How to understand a Market Depth Chart to determine liquidity

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Supply and demand is at the heart of business itself, without both commerce would cease to exist. If only there was a way to see both supply and demand for a particular asset. Well, a depth chart provides just that info!

A depth chart is a visual representation of buy and sell orders for a particular asset at varied prices. This kind of chart illustrates both sides of supply and demand to show exactly how much of an asset you can sell at a particular price point.

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DSC Market Depth

On the left side in green we have bids/buy orders which are displayed between a range of prices located on the x-axis. On the right side we have ask/sell orders which are displayed in red with their respective values on the x-axis.

In an ideal case, you would want the x-axis values to be as close together as possible.

When there is a set supply and varied demand the value of any particular asset will fluctuate. These fluctuations are reflected in the overall mid market price, which averages out both sides of the graph.

Each line on the depth chart is created by plotting dots which indicate the quantity of an asset at a particular price. Individuals sell the same asset for different prices which creates the step like visual representation we see on the graph itself.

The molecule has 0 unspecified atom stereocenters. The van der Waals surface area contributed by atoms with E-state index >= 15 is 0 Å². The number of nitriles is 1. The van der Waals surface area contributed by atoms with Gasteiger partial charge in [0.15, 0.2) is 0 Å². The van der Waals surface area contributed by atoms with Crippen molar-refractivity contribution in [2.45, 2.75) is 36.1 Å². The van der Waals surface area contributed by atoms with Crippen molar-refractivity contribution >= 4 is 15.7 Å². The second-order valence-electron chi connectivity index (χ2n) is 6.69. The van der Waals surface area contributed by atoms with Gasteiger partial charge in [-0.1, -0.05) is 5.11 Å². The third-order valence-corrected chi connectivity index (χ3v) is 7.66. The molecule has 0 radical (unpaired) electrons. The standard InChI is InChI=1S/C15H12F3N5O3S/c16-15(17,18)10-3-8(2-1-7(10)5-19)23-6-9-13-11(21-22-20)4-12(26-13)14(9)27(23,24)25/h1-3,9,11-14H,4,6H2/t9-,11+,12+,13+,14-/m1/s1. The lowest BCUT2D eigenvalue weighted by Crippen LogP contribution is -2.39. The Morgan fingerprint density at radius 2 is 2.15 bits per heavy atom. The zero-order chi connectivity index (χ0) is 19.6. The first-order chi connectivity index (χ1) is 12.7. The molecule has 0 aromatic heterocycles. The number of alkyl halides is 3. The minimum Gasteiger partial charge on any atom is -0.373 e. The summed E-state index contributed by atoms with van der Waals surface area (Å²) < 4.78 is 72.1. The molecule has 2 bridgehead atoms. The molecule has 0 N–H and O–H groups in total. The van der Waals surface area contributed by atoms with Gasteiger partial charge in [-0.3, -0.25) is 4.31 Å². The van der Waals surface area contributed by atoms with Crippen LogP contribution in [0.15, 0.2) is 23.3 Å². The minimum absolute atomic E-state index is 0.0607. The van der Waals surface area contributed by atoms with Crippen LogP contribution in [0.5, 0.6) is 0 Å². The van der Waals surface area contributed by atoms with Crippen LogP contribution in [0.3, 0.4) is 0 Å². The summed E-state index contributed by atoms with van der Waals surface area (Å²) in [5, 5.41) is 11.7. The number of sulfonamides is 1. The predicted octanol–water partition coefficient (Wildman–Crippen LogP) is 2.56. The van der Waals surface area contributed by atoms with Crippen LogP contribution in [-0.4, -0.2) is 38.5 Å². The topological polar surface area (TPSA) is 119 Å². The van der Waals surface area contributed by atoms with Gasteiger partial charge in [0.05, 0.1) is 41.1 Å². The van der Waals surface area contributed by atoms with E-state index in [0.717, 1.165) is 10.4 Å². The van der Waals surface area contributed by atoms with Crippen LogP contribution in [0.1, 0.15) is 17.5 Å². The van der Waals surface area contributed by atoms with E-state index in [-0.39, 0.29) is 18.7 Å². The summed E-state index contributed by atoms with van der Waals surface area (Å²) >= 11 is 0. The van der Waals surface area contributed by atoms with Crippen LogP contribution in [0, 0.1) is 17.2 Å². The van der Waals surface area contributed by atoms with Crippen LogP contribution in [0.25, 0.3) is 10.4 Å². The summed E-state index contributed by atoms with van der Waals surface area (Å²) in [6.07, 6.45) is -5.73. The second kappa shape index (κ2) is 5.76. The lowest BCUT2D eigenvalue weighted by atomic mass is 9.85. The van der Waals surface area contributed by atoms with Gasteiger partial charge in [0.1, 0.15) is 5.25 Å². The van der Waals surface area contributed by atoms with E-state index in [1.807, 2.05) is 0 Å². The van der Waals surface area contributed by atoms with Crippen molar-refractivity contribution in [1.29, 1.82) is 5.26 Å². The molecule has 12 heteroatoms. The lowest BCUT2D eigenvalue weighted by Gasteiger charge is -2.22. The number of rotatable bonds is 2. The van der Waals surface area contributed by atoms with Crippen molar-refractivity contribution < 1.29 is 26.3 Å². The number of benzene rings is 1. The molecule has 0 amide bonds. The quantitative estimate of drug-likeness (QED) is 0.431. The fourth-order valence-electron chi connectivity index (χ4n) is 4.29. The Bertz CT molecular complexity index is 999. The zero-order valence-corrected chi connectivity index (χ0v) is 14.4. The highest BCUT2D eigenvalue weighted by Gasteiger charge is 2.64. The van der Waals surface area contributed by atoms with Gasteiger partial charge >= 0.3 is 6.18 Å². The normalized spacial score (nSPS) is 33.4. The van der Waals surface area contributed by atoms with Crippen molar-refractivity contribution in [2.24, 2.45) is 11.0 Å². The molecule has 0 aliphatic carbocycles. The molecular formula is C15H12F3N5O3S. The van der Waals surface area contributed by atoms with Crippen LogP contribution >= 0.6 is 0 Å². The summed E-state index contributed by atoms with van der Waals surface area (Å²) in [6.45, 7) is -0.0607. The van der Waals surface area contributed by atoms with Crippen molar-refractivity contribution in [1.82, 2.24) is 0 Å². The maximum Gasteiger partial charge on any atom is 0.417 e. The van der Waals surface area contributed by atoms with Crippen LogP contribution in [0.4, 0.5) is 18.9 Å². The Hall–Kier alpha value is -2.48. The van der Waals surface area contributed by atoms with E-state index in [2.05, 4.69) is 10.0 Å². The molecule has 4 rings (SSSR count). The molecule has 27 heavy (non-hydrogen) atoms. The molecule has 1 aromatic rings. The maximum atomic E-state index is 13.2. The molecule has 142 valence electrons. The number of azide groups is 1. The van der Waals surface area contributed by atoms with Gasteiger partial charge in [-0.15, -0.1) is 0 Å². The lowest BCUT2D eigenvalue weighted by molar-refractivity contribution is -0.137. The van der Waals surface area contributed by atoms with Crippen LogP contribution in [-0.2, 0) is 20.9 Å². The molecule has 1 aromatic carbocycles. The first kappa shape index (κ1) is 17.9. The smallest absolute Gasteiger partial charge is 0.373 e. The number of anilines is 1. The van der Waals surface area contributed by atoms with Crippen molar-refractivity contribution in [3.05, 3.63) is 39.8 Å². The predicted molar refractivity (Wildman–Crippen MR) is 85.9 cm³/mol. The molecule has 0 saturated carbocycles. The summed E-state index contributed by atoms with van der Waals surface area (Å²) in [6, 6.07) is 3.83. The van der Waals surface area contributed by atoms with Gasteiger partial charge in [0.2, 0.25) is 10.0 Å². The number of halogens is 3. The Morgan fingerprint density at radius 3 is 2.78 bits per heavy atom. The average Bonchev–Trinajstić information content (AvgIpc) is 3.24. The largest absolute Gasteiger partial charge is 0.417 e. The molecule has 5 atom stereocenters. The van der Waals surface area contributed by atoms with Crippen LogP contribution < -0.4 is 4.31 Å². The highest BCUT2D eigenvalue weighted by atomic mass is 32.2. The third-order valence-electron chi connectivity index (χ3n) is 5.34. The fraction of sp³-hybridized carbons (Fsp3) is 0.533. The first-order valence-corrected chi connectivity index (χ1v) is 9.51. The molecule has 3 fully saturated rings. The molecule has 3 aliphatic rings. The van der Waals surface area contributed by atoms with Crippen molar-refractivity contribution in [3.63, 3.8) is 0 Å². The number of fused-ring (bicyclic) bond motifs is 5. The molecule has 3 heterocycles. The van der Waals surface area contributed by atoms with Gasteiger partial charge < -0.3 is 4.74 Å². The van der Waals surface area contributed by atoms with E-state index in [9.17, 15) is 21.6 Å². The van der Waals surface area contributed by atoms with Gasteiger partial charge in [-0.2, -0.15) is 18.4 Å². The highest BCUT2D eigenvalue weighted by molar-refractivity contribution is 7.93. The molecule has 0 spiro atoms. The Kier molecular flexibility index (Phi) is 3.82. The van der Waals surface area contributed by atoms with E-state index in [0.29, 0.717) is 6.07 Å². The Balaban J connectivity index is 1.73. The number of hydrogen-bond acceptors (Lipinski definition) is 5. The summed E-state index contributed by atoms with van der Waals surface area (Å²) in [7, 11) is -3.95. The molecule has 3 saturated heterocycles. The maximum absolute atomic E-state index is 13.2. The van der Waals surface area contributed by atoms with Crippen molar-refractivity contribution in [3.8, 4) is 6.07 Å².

For example, if I am looking to buy 10 apples at $1 each my buy order would be plotted on the graph at the $10 mark along the x-axis with an order for 10 apples reflected on the y-axis. As a supplier an individual may put a sell order for 10 apples at $1.10 each which would be plotted as a dot on the right side.

A liquid asset will have a depth graph where both green and red sides nearly mirror one another, reflecting almost perfect amounts of supply and demand on their respective sides. An illiquid asset will display a depth chart where supply and demand are not represented equally such as the one below.

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RUPX Market Depth

By looking at this depth chart, we can see a couple of issues:

  1. The x-axis values are too wide.
    This indicates very little interest at one price.
  2. Demand is uneven.
    Buying or selling this token will result in price volatility and inability to obtain the asset at a fixed rate.

Be sure to check liquidity depth before buying any tokens or else you could be stuck with something you can never get rid of.

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